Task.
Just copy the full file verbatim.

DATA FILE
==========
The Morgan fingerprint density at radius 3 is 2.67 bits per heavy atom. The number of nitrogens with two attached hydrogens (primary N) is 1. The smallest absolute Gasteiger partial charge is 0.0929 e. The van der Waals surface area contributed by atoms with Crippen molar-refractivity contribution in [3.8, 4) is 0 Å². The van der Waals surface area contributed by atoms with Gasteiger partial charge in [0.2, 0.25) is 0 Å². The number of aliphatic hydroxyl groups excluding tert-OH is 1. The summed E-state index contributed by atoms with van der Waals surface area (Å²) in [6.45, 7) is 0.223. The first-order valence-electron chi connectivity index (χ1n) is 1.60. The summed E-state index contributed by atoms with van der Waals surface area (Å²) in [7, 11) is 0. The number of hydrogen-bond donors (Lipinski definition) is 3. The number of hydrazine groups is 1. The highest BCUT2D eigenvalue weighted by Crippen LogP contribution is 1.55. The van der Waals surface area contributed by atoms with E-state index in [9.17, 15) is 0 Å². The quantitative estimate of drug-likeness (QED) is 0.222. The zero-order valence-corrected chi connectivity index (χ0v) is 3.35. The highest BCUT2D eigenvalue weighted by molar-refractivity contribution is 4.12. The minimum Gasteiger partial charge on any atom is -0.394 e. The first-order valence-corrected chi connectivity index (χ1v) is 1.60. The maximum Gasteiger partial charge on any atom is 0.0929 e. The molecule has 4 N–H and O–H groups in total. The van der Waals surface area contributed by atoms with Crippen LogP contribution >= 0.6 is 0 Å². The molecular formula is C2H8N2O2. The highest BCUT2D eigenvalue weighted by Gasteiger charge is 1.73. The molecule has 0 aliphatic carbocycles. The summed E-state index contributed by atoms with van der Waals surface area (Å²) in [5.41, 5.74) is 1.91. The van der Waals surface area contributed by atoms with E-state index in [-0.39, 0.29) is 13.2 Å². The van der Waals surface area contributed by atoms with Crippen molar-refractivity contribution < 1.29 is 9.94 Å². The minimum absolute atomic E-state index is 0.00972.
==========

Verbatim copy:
The Morgan fingerprint density at radius 3 is 2.67 bits per heavy atom. The number of nitrogens with two attached hydrogens (primary N) is 1. The smallest absolute Gasteiger partial charge is 0.0929 e. The van der Waals surface area contributed by atoms with Crippen molar-refractivity contribution in [3.8, 4) is 0 Å². The van der Waals surface area contributed by atoms with Gasteiger partial charge in [0.2, 0.25) is 0 Å². The number of aliphatic hydroxyl groups excluding tert-OH is 1. The summed E-state index contributed by atoms with van der Waals surface area (Å²) in [6.45, 7) is 0.223. The first-order valence-electron chi connectivity index (χ1n) is 1.60. The summed E-state index contributed by atoms with van der Waals surface area (Å²) in [7, 11) is 0. The number of hydrogen-bond donors (Lipinski definition) is 3. The number of hydrazine groups is 1. The highest BCUT2D eigenvalue weighted by Crippen LogP contribution is 1.55. The van der Waals surface area contributed by atoms with E-state index in [9.17, 15) is 0 Å². The quantitative estimate of drug-likeness (QED) is 0.222. The zero-order valence-corrected chi connectivity index (χ0v) is 3.35. The highest BCUT2D eigenvalue weighted by molar-refractivity contribution is 4.12. The minimum Gasteiger partial charge on any atom is -0.394 e. The first-order valence-corrected chi connectivity index (χ1v) is 1.60. The maximum Gasteiger partial charge on any atom is 0.0929 e. The molecule has 4 N–H and O–H groups in total. The van der Waals surface area contributed by atoms with Crippen LogP contribution >= 0.6 is 0 Å². The molecular formula is C2H8N2O2. The highest BCUT2D eigenvalue weighted by Gasteiger charge is 1.73. The molecule has 0 aliphatic carbocycles. The summed E-state index contributed by atoms with van der Waals surface area (Å²) in [5.41, 5.74) is 1.91. The van der Waals surface area contributed by atoms with E-state index in [-0.39, 0.29) is 13.2 Å². The van der Waals surface area contributed by atoms with Crippen molar-refractivity contribution < 1.29 is 9.94 Å². The minimum absolute atomic E-state index is 0.00972.